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Trudeau, Higgins lash out at U.S. plan for troops near Canadian border

WASHINGTON – The Trump administration is suggesting the possibility of sending troops to the Canadian border to prevent Covid-19-infected undocumented immigrants from entering, but neither Canadian Prime Minister Justin Trudeau nor Rep. Brian Higgins thinks much of the idea.

The Department of Homeland Security asked the Department of Defense to deploy up to 1,000 troops to the Canadian border and 540 to the Mexican border, according to a March 19 memo outlining the proposal, which was first reported by The Nation.

The troops would not be assigned to areas like the Buffalo Niagara region, where ports of entry into Canada are staffed. Instead, they would be deployed to rural areas such as the North Country, where long stretches of the border are unguarded.

"Any unknown or unresolved illegal entries into the United States in between ports of entry have the potential to spread infectious disease," said Julianna Blackwell, acting executive secretary of DHS, in a memo to her counterpart at the Pentagon.

Trudeau, however, objects to the proposal.

“Canada and the United States have the longest unmilitarized border in the world, and it is very much in both of our interests for it to remain that way," Trudeau told reporters in Ottawa. "We have been in discussions with the United States on this.”

Higgins, a Buffalo Democrat, offered a blunt reaction to the idea.

“This plan by the Administration to deploy 1,000 U.S. troops to the Northern Border is a waste of valuable military resources during a public health crisis, and a totally unnecessary aggressive front on the border we share with America’s greatest ally," Higgins said.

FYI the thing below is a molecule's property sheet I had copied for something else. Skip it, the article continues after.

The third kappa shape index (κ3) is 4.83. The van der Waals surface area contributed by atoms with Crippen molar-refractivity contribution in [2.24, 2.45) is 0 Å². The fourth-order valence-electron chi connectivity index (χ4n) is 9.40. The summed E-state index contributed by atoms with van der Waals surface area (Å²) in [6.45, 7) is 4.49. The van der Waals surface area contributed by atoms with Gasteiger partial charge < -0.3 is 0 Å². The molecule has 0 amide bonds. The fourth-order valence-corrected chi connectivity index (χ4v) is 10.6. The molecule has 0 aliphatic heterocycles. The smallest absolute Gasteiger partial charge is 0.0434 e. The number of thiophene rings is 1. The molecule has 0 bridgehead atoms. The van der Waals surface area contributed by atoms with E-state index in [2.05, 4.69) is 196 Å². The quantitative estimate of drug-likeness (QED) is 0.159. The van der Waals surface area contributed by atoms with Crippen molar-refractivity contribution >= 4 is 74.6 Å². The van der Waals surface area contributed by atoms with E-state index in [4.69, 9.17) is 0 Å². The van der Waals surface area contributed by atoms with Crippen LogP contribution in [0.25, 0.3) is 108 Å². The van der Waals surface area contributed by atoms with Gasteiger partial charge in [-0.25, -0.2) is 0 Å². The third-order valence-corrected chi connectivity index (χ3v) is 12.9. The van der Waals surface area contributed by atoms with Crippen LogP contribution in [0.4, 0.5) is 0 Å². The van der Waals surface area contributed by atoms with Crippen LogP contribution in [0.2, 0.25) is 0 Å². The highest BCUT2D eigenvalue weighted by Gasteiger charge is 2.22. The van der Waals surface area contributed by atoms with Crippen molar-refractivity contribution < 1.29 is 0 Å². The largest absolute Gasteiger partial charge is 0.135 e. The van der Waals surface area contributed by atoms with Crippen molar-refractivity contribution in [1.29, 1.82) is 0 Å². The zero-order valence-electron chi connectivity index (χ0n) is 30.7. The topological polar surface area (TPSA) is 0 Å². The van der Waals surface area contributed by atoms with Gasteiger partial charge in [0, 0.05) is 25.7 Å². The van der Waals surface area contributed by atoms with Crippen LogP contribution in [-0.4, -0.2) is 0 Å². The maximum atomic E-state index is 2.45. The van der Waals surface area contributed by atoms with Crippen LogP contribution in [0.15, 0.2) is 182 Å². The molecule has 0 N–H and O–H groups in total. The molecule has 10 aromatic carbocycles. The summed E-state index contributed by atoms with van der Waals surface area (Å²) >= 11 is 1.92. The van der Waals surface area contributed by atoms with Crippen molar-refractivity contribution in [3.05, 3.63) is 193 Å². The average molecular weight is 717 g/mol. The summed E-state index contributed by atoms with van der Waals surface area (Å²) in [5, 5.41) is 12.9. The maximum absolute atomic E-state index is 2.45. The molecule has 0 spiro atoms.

The Trump administration disagrees. In Blackwell's memo to the Pentagon, she said Customs and Border Protection officers need help from military troops to prevent the spread of the novel coronavirus.

"Military personnel will not conduct civilian law enforcement activities," she wrote. "Decisions regarding the arming of military personnel for self-defense purposes and the related rules for the use of force will be informed by the circumstances of their missions and made by DOD as appropriate, in consultation with CBP."

Canadians see no need for such a move, Deputy Prime Minister Chrystia Freeland told reporters.

“We are very directly and very forcefully expressing the view I shared a moment ago which is that in Canada’s view, this is an entirely unnecessary step, which we will view as damaging to our relationship,” she said.

Higgins agreed.

"There is nothing occurring at our northern border that can’t be managed by Customs and Border Protections officers and their counterparts in the Canada Border Services Agency," he said. "If troops are to be deployed they would be better utilized in operations assisting with the construction of hospitals and distribution of emergency supplies, on a mission to save lives.”

The United States reported 80,021 Covid-19 cases as of Thursday afternoon, according to the Johns Hopkins University Coronavirus Resource Center. Canada reported only 3,878 cases.

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